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Proposed regulations: Qualified opportunity zone funds under section 1400Z-2

Qualified opportunity zone funds under section 1400Z-2

The U.S. Treasury Department and IRS today released a version of proposed regulations (REG-120186-18) and a notice of withdrawal of earlier proposed regulations as guidance and to provide additional details about investment in qualified opportunity funds under section 1400Z-2.*


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*Section 1400Z-2 was added to the Code by the U.S. tax law enacted in December 2017 (Pub. L. No. 115-97, that is also known as the “Tax Cuts and Jobs Act” (TCJA)).

Read text of the proposed regulations [PDF 962 KB] (169 pages) as released today by the IRS and Treasury. This version of the proposed regulations includes the following statement:

This document will be submitted to the Office of the Federal Register (OFR) for publication. The version … released today may vary slightly from the published document if minor editorial changes are made during the OFR review process. The document published in the Federal Register will be the official document. 


The IRS also released a version of a notice and request for information [PDF 145 KB] seeking public input on the development of public information collection and tracking related to investment in qualified opportunity funds. This notice will also be delivered for publication in the Federal Register.

The purpose of this report is to provide text (and also the related IRS release) of the proposed regulations. KPMG will provide a report of initial impressions about these proposed regulations.

Overview of proposed regulations, as provided by IRS

According to a related IRS release—IR-2019-75:

  • The proposed regulations allow the deferral of all or part of a gain that is invested into a qualified opportunity fund that would otherwise be includible in income. The gain is deferred until the earlier of: (1) the date when the investment is sold or exchanged; or (2) December 31, 2026.
  • If the investment is held for at least 10 years, investors may be able to permanently exclude gain from the sale or exchange of an investment in a qualified opportunity fund.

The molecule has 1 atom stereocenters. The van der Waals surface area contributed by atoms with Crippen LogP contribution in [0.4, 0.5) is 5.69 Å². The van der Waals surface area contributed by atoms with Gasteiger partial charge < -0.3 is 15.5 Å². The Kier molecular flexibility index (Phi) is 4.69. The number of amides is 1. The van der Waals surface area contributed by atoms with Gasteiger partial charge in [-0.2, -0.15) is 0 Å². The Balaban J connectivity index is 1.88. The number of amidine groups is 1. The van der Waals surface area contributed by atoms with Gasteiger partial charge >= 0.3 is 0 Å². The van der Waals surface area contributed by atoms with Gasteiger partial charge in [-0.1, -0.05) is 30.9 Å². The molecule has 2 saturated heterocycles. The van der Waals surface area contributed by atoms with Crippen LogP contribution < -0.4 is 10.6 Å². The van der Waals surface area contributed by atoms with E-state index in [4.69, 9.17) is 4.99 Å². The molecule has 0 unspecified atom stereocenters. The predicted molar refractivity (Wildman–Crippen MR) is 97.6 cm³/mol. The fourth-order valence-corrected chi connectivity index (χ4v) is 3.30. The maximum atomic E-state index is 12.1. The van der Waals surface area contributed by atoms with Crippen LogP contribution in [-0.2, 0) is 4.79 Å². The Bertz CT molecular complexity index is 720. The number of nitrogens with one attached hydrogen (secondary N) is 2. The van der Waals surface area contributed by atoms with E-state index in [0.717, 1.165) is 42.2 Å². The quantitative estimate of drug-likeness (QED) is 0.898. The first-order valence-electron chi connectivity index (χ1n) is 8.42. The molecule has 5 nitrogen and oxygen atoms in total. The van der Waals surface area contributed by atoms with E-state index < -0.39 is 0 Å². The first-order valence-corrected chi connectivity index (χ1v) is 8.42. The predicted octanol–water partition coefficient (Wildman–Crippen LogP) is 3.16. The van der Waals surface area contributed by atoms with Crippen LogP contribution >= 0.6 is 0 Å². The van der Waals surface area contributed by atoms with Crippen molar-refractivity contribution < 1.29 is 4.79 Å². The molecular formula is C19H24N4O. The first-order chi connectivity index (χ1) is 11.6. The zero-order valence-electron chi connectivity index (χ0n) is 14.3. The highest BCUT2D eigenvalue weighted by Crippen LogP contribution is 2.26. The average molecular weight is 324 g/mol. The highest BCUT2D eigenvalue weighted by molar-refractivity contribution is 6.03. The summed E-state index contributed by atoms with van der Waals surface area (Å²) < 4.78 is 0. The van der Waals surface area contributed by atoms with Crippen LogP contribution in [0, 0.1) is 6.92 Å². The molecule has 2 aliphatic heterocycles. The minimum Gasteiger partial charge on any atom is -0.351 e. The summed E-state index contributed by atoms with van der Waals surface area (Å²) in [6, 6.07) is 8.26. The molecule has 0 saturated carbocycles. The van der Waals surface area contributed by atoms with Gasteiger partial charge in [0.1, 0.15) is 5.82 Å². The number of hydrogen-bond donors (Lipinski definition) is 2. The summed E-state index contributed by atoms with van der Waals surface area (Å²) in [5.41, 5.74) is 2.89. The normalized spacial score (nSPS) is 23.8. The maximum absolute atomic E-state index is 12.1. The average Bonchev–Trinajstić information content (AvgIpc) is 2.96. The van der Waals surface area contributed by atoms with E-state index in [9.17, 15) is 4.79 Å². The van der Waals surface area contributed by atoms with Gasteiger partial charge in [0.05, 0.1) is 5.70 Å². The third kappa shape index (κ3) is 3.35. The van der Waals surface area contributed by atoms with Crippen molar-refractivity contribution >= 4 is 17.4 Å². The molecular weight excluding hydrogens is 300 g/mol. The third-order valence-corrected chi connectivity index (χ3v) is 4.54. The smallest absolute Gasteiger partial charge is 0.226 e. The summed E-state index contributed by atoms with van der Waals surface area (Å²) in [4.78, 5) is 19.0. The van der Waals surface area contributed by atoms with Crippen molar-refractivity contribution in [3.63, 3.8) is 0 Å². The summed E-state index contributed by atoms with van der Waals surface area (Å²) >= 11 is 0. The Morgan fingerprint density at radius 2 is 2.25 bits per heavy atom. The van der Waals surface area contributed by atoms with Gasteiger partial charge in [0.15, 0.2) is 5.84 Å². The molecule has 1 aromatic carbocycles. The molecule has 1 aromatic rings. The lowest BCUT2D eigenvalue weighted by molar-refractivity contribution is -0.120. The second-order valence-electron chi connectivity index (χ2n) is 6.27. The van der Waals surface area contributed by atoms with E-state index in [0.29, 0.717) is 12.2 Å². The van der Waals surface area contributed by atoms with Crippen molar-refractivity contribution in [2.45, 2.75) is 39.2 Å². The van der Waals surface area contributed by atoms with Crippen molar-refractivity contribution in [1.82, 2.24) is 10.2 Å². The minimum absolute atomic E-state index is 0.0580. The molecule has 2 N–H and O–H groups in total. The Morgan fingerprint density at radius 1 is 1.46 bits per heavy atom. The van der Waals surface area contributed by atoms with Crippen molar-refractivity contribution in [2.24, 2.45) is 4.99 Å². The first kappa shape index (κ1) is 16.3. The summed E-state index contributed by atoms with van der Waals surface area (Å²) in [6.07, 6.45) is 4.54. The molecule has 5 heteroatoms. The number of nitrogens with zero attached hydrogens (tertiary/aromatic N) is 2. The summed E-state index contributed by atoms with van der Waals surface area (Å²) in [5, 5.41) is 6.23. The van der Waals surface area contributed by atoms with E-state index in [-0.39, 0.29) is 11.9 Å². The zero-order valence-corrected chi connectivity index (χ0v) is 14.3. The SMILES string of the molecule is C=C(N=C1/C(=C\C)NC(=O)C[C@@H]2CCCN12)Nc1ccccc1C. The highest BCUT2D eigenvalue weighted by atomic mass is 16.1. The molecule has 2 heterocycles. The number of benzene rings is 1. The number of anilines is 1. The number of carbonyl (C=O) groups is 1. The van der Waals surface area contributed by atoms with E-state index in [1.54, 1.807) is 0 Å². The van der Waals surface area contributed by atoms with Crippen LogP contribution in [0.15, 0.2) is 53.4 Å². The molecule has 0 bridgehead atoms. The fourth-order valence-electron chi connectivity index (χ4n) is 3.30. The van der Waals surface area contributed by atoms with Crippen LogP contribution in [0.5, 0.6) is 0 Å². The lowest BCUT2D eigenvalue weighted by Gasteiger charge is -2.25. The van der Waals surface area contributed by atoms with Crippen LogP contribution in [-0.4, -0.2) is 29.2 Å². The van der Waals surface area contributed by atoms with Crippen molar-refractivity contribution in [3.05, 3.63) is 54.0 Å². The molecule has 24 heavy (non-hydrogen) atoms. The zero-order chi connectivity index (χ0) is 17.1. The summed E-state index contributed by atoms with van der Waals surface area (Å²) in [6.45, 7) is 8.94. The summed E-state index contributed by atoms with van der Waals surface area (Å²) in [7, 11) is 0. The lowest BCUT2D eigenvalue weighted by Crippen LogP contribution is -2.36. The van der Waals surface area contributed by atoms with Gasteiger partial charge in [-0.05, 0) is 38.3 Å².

• Qualified opportunity zone business property is tangible property used in a trade or business of the qualified opportunity fund if the property was purchased after December 31, 2017.
  • The proposed regulations permit tangible property acquired after December 31, 2017, under a market rate lease, to qualify as “qualified opportunity zone business property” if during substantially all of the holding period of the property, substantially all of the use of the property was in a qualified opportunity zone. 

The IRS release continues to explain that a “key part of the newly released guidance” clarifies the ”substantially all” requirements for the holding period and use of the tangible business property:

  • For use of the property, at least 70% of the property must be used in a qualified opportunity zone.
  • For the holding period of the property, tangible property must be qualified opportunity zone business property for at least 90% of the qualified opportunity fund’s or qualified opportunity zone business’s holding period.
  • The partnership or corporation must be a qualified opportunity zone business for at least 90% of the qualified opportunity fund’s holding period.

According to the IRS, there are situations when deferred gains may become taxable if investors transfer their interest in a qualified opportunity fund. For example, if the transfer is made by gift, the deferred gain may become taxable. However, inheritance by a surviving spouse is not a taxable transfer, nor is a transfer, upon death, of an ownership interest in a qualified opportunity fund to an estate or a revocable trust that becomes irrevocable upon death.

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